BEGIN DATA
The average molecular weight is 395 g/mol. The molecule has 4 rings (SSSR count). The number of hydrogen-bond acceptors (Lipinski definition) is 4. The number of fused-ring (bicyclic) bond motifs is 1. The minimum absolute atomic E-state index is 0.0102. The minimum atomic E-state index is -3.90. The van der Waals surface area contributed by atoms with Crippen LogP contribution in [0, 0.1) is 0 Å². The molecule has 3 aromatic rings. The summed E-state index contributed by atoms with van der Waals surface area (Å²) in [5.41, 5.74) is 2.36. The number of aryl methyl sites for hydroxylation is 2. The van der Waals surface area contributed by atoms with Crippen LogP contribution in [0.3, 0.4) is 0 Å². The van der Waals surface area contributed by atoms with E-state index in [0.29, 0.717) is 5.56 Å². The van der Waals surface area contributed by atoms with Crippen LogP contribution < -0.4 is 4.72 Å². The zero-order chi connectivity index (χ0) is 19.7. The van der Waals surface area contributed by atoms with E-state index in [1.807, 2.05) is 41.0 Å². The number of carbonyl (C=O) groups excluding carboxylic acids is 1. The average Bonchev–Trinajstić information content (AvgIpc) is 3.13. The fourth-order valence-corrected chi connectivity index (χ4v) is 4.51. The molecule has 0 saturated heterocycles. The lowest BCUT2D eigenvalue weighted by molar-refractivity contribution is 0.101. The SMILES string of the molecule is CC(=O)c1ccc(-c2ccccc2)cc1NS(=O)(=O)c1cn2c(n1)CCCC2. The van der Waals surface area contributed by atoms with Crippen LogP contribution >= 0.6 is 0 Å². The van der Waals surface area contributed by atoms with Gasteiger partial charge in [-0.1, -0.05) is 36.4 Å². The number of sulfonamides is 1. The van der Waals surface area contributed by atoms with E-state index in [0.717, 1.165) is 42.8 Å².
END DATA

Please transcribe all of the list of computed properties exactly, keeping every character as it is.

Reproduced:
The average molecular weight is 395 g/mol. The molecule has 4 rings (SSSR count). The number of hydrogen-bond acceptors (Lipinski definition) is 4. The number of fused-ring (bicyclic) bond motifs is 1. The minimum absolute atomic E-state index is 0.0102. The minimum atomic E-state index is -3.90. The van der Waals surface area contributed by atoms with Crippen LogP contribution in [0, 0.1) is 0 Å². The molecule has 3 aromatic rings. The summed E-state index contributed by atoms with van der Waals surface area (Å²) in [5.41, 5.74) is 2.36. The number of aryl methyl sites for hydroxylation is 2. The van der Waals surface area contributed by atoms with Crippen LogP contribution in [0.3, 0.4) is 0 Å². The van der Waals surface area contributed by atoms with E-state index in [0.29, 0.717) is 5.56 Å². The van der Waals surface area contributed by atoms with Crippen LogP contribution < -0.4 is 4.72 Å². The zero-order chi connectivity index (χ0) is 19.7. The van der Waals surface area contributed by atoms with E-state index in [1.807, 2.05) is 41.0 Å². The number of carbonyl (C=O) groups excluding carboxylic acids is 1. The average Bonchev–Trinajstić information content (AvgIpc) is 3.13. The fourth-order valence-corrected chi connectivity index (χ4v) is 4.51. The molecule has 0 saturated heterocycles. The lowest BCUT2D eigenvalue weighted by molar-refractivity contribution is 0.101. The SMILES string of the molecule is CC(=O)c1ccc(-c2ccccc2)cc1NS(=O)(=O)c1cn2c(n1)CCCC2. The van der Waals surface area contributed by atoms with Crippen LogP contribution >= 0.6 is 0 Å². The van der Waals surface area contributed by atoms with Gasteiger partial charge in [-0.1, -0.05) is 36.4 Å². The number of sulfonamides is 1. The van der Waals surface area contributed by atoms with E-state index in [0.717, 1.165) is 42.8 Å².